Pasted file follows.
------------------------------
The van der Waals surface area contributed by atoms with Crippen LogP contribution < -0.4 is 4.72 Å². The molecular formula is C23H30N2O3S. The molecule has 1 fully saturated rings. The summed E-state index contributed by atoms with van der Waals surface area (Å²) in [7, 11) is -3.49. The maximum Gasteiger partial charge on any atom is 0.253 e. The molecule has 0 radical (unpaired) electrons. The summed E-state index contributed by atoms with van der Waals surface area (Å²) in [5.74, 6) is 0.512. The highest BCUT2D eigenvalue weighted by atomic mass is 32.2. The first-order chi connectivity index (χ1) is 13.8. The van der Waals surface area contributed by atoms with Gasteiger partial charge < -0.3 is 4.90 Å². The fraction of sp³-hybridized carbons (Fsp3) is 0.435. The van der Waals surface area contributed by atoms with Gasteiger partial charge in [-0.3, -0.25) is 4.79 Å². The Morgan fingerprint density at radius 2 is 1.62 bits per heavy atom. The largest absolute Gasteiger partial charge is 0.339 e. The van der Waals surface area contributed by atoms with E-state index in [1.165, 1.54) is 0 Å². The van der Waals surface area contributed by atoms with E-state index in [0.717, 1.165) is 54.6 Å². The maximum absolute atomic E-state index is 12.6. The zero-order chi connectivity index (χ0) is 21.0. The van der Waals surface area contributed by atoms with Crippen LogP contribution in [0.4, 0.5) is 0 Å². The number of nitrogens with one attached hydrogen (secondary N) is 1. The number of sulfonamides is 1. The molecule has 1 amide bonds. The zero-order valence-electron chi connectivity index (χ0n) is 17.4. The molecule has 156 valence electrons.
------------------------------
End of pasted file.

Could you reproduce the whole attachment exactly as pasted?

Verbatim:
The van der Waals surface area contributed by atoms with Crippen LogP contribution < -0.4 is 4.72 Å². The molecular formula is C23H30N2O3S. The molecule has 1 fully saturated rings. The summed E-state index contributed by atoms with van der Waals surface area (Å²) in [7, 11) is -3.49. The maximum Gasteiger partial charge on any atom is 0.253 e. The molecule has 0 radical (unpaired) electrons. The summed E-state index contributed by atoms with van der Waals surface area (Å²) in [5.74, 6) is 0.512. The highest BCUT2D eigenvalue weighted by atomic mass is 32.2. The first-order chi connectivity index (χ1) is 13.8. The van der Waals surface area contributed by atoms with Gasteiger partial charge < -0.3 is 4.90 Å². The fraction of sp³-hybridized carbons (Fsp3) is 0.435. The van der Waals surface area contributed by atoms with Gasteiger partial charge in [-0.3, -0.25) is 4.79 Å². The Morgan fingerprint density at radius 2 is 1.62 bits per heavy atom. The largest absolute Gasteiger partial charge is 0.339 e. The van der Waals surface area contributed by atoms with E-state index in [1.165, 1.54) is 0 Å². The van der Waals surface area contributed by atoms with E-state index in [0.717, 1.165) is 54.6 Å². The maximum absolute atomic E-state index is 12.6. The zero-order chi connectivity index (χ0) is 21.0. The van der Waals surface area contributed by atoms with Crippen LogP contribution in [0.4, 0.5) is 0 Å². The number of nitrogens with one attached hydrogen (secondary N) is 1. The number of sulfonamides is 1. The molecule has 1 amide bonds. The zero-order valence-electron chi connectivity index (χ0n) is 17.4. The molecule has 156 valence electrons.